NEW YORK – Mets closer Francisco Rodriguez was greeted harshly when he returned to the mound Saturday night, hours after apologizing to teammates and fans for a physical altercation at Citi Field that resulted in his arrest and two-day suspension.
There were mostly boos when Rodriguez ran in from the bullpen to begin the ninth inning, and a second chorus of boos when he was announced — though there were plenty of Phillies fans in the ballpark. Rodriguez gave up a leadoff double but didn't allow a run in the 4-0 loss.
"After a storm comes the calm. It's all I can say," Rodriguez said in Spanish. "Tomorrow I will turn the page and keep going. It's not the end of the world. I'm a human being. Everybody makes mistakes and you have to learn from them. I understand the situation and I will continue to go ahead, keep focused on my job, my career and perform the best I can the rest of the season."
Rodriguez said that he understood why the crowd of 39,151 at Citi Field was against him.
"If I was a fan," Rodriguez said, "I also would have booed me."
Rodriguez rejoined his team three days after he was arrested and charged with third-degree assault on his girlfriend's father following a loss to Colorado. He stood before more than two dozen reporters and recited a contrite statement before the game without taking questions.
"First of all, I'm extremely sorry," he said in a small room across the hall from the Mets' clubhouse at Citi Field. "I want to apologize to (owners) Fred Wilpon, Jeff Wilpon and Mr. (Saul) Katz for the incident that happened Wednesday night. I want to apologize also to the Mets fans, to my teammates. I want to apologize, of course, to the front office for the embarrassing moment that I caused. I'm looking forward to being a better person.
"Right now the plan is I'm going to be going to an anger management program," Rodriguez said. "I cannot speak no farther about the legal stuff that we're going through right now."
The 28-year-old reliever is accused of grabbing 53-year-old Carlos Pena, hauling him into a tunnel near the family lounge beneath Citi Field and hitting him in the face. Pena was taken to a hospital with a scrape and swelling above his eyebrow, and Rodriguez was held by authorities.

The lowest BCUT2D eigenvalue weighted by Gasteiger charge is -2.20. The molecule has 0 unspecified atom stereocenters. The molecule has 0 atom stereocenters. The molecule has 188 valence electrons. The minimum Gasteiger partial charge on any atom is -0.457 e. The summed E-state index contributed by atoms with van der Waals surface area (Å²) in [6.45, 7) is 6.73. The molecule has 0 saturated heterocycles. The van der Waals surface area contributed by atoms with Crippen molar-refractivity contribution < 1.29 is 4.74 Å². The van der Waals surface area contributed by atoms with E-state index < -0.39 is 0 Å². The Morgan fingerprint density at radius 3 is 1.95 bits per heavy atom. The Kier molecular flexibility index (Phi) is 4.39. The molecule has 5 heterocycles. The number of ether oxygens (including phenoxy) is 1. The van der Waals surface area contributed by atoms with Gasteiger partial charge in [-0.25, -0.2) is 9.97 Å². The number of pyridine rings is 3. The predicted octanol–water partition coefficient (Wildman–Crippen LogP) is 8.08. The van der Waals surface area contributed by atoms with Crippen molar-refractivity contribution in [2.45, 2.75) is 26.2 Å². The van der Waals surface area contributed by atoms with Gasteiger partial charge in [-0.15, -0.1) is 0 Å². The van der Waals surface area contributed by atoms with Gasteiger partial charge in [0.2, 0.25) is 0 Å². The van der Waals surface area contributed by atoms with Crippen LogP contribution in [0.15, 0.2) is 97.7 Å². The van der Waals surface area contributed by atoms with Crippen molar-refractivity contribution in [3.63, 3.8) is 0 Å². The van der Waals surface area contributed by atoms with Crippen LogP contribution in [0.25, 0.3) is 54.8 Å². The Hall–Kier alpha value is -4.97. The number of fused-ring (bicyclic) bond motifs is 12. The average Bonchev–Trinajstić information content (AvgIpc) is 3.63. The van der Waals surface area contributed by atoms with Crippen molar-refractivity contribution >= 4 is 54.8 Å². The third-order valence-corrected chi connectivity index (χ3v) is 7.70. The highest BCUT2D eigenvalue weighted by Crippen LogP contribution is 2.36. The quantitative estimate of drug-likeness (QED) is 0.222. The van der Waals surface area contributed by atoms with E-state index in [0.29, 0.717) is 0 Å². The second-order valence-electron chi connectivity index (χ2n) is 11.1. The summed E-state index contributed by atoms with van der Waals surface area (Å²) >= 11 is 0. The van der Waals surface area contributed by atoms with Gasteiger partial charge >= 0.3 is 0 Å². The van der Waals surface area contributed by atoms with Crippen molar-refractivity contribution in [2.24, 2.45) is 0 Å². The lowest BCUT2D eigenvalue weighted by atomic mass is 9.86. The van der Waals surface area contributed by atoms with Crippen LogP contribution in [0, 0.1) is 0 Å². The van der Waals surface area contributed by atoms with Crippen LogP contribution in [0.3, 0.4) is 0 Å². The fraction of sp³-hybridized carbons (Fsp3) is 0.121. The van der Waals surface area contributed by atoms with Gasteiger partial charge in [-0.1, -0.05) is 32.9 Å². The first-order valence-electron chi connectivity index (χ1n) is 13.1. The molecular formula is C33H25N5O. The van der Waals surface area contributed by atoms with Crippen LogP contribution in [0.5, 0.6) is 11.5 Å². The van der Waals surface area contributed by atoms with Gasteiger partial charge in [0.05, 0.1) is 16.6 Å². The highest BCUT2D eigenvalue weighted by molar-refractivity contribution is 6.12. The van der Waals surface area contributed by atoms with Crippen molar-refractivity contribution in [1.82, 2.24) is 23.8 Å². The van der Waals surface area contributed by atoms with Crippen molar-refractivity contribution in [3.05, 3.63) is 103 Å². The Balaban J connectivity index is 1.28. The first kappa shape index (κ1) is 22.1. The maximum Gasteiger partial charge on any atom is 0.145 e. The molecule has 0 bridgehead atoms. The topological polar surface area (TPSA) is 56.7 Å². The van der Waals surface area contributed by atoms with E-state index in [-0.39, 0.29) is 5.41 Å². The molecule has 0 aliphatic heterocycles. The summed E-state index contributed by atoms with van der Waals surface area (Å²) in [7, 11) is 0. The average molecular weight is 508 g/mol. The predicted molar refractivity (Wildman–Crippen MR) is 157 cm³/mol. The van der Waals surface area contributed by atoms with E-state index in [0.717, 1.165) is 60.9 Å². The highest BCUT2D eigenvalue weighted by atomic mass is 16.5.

He appeared at a Queens courthouse on Thursday, though he did not speak or enter a plea. Judge Mary O'Donoghue issued orders of protection for him to stay away from his girlfriend — Daian Pena, the mother of their 1-year-old twins — and her father.
The Mets put Rodriguez, a four-time All-Star, on the restricted list without pay for two days, costing him more than $125,000. He is due back in court Sept. 14.
Mets manager Jerry Manuel said that Rodriguez had apologized to him and planned to talk to his teammates individually, rather than speak to them as a group. He also said that he doesn't believe the issue will be a distraction for a team that has already had a trying season.
"I knew that, knowing him, there would be an apology," Manuel said. "I'm not a psychologist or anybody like that, but from what I know of him and the experiences I've had with him, I take it to be a very sincere apology."
The same temper that often serves Rodriguez so well on the mound, where he emphatically punches his fist after saves, has gotten him into trouble off the field before.
Last year, he got into a verbal altercation with former Yankees reliever Brian Bruney during batting practice at Yankee Stadium, then he had a clash with former Mets executive Tony Bernazard on a team bus during a road trip. Earlier this year, the fiery closer got into an argument with Mets bullpen coach Randy Niemann during a game.
"I know whatever he had with Randy, the bullpen, he was apologetic for that," Manuel said, when asked about the repeated behavior. "The other incidents, I wouldn't know."
Rodriguez is in the second season of a guaranteed three-year, $37 million contract, a deal that would vest for 2012 at $17.5 million if he finishes 55 games next season. Rodriguez began the day at is 4-2 with 25 saves and a 2.24 ERA.
"We don't pay attention to that. We have to go out and do our jobs," outfielder Angel Pagan said of the situation. "We talked to him, some of the guys. I'm sure he'll handle things the right way."
AP Sports Writer Eric Nunez contributed to this report.